Mice with melanoma tumors treated with radiation therapy using 25 Gy in 1 fraction had fewer lung metastatic lesions than mice that received no radiation therapy.22 In addition, mice that had previously received an ex vivo irradiated melanoma vaccine had greater tumor infiltration by CD8+ T cells suggesting dendritic cell (DC)-mediated phagocytosis to reduce metastatic lesions following radiation therapy. Similarly, Lee et al23 reported that the efficacy of high-dose ablative radiotherapy in a mouse model of melanoma was mediated by CD8+ T cells. Several other studies also have found that systemic antitumor immune effects of either radiation therapy alone or in combination with immunotherapy were dependent on CD8+ T cells.24–27 Interestingly, Takeshima et al28 have shown that local radiation therapy treatment of EG7 tumors in one leg of the mouse combined with Th1 cell therapy arrests tumor growth in both legs. These findings further prove the abscopal effects of radiation therapy when combined with supplemental immune stimulation/immune therapy.
The demonstration in various preclinical models that radiation therapy induces antitumor CD8+ T cells when applied to an in vivo growing tumor has fostered enthusiasm for its use as a tool to convert a tumor into an in situ vaccine for patients with different malignant tumors including melanoma. Although T cell contribution to regression of the irradiated tumor was well proven decades ago, the concept of the understanding how radiation therapy–induced T cell responses that are effective against nonirradiated distant metastases has emerged only recently. Nonetheless, the immune system plays an integral role in the induction of abscopal effects and systemic antitumor response after radiation therapy.
IMMUNOLOGIC BASIS OF ABSCOPAL EFFECT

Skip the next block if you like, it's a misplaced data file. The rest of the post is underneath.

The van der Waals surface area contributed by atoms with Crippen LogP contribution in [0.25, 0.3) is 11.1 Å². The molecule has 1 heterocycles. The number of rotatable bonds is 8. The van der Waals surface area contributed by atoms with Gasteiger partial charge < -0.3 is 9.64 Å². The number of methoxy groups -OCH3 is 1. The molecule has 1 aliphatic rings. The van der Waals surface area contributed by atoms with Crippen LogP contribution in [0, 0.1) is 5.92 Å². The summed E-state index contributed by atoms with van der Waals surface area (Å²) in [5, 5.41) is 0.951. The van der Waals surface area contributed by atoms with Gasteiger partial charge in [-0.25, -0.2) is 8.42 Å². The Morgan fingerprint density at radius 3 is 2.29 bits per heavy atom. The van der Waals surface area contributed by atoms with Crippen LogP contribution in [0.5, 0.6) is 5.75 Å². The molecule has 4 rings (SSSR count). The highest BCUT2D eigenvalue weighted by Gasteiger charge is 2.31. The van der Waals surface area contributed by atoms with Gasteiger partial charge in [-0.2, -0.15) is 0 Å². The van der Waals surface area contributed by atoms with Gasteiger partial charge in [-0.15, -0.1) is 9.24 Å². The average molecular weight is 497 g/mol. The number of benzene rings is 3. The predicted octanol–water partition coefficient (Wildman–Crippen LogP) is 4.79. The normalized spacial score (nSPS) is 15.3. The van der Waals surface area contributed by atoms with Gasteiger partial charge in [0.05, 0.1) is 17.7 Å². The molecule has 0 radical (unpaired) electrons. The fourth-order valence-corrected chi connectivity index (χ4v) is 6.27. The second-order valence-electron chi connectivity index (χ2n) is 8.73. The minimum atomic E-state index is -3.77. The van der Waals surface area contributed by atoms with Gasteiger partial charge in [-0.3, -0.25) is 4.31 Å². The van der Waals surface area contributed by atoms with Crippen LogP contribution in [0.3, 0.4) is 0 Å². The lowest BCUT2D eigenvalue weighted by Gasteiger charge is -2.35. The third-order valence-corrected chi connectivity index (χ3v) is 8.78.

Currently, the molecular basis of radiation therapy–induced abscopal effects has not been precisely established. However, existing evidence indicates that immune-mediated cell death plays a prominent role in radiation-induced abscopal effect (Fig. 2).29 The abscopal effects of radiation are believed to be mediated by tumor antigen primed T lymphocytes (T cells) which are released from the tumor following exposure to local radiation.29,30 After the liberation of the tumor antigens from the destroyed tumor cells by local radiation therapy, the primed T cells travel to metastatic tumor sites, activate the immune system, and promote tumor regression. Thus, the localized radiation-induced tumor cell death leads to the release of various immunogenic signaling molecules that subsequently trigger the release of a number of endogenous damage-associated molecular patterns.31 The endogenous damage-associated molecular pattern signaling molecules such as calreticulin, a high-mobility group box 1 protein, ATP, and others trigger DCs and contribute to the priming of the body’s immune system through the improved antigen presentation to T cells. During the process of radiation therapy–induced immunomodulation, the release of tumor antigens acts as proinflammatory mediators, stimulating monocyte production of the cytokines such as tumor necrosis factor, interleukin-1 (IL-1), IL-6, IL-8, and other signaling molecules.15,30 Consequently, alterations occur in the tumor microenvironment leading to an influx of immune cells to the lesion sites through antigen-presenting cells that specifically recognize tumor-specific antigens released by the dead cells. Collectively, these events promote tumor cell elimination by primed T cells. However, to induce an abscopal effect by radiation a sufficient volume of the T cells are required. In addition, adequate production and presentation of tumor-associated antigen by antigen-presenting cell to T cells is necessary to produce specific killer T cells for the tumor cells at primary and metastatic locations.32